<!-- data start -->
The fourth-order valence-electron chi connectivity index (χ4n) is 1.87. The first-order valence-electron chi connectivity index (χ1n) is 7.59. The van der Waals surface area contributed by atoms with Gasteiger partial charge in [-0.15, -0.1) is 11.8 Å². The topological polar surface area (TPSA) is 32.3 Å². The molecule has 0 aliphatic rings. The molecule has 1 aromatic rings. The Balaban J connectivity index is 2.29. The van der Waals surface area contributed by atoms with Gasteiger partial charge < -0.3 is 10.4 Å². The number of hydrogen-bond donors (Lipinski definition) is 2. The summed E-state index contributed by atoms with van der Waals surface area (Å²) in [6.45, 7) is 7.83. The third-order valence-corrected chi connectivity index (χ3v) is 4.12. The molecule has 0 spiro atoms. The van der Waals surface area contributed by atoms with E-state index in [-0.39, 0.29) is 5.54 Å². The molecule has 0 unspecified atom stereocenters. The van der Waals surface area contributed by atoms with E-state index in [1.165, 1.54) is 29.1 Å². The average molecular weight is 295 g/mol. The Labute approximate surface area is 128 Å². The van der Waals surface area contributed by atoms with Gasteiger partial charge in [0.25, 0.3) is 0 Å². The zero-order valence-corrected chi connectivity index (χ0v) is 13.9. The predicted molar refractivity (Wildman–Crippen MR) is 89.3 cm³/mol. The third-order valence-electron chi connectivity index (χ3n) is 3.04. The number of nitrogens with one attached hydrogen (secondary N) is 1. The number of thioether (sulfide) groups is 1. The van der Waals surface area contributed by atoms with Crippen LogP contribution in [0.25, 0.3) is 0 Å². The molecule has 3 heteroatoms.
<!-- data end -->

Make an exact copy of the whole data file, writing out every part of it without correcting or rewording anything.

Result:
The fourth-order valence-electron chi connectivity index (χ4n) is 1.87. The first-order valence-electron chi connectivity index (χ1n) is 7.59. The van der Waals surface area contributed by atoms with Gasteiger partial charge in [-0.15, -0.1) is 11.8 Å². The topological polar surface area (TPSA) is 32.3 Å². The molecule has 0 aliphatic rings. The molecule has 1 aromatic rings. The Balaban J connectivity index is 2.29. The van der Waals surface area contributed by atoms with Gasteiger partial charge < -0.3 is 10.4 Å². The number of hydrogen-bond donors (Lipinski definition) is 2. The summed E-state index contributed by atoms with van der Waals surface area (Å²) in [6.45, 7) is 7.83. The third-order valence-corrected chi connectivity index (χ3v) is 4.12. The molecule has 0 spiro atoms. The van der Waals surface area contributed by atoms with E-state index in [-0.39, 0.29) is 5.54 Å². The molecule has 0 unspecified atom stereocenters. The van der Waals surface area contributed by atoms with E-state index in [1.165, 1.54) is 29.1 Å². The average molecular weight is 295 g/mol. The Labute approximate surface area is 128 Å². The van der Waals surface area contributed by atoms with Gasteiger partial charge in [0.25, 0.3) is 0 Å². The zero-order valence-corrected chi connectivity index (χ0v) is 13.9. The predicted molar refractivity (Wildman–Crippen MR) is 89.3 cm³/mol. The third-order valence-electron chi connectivity index (χ3n) is 3.04. The number of nitrogens with one attached hydrogen (secondary N) is 1. The number of thioether (sulfide) groups is 1. The van der Waals surface area contributed by atoms with Crippen LogP contribution in [0.25, 0.3) is 0 Å². The molecule has 3 heteroatoms.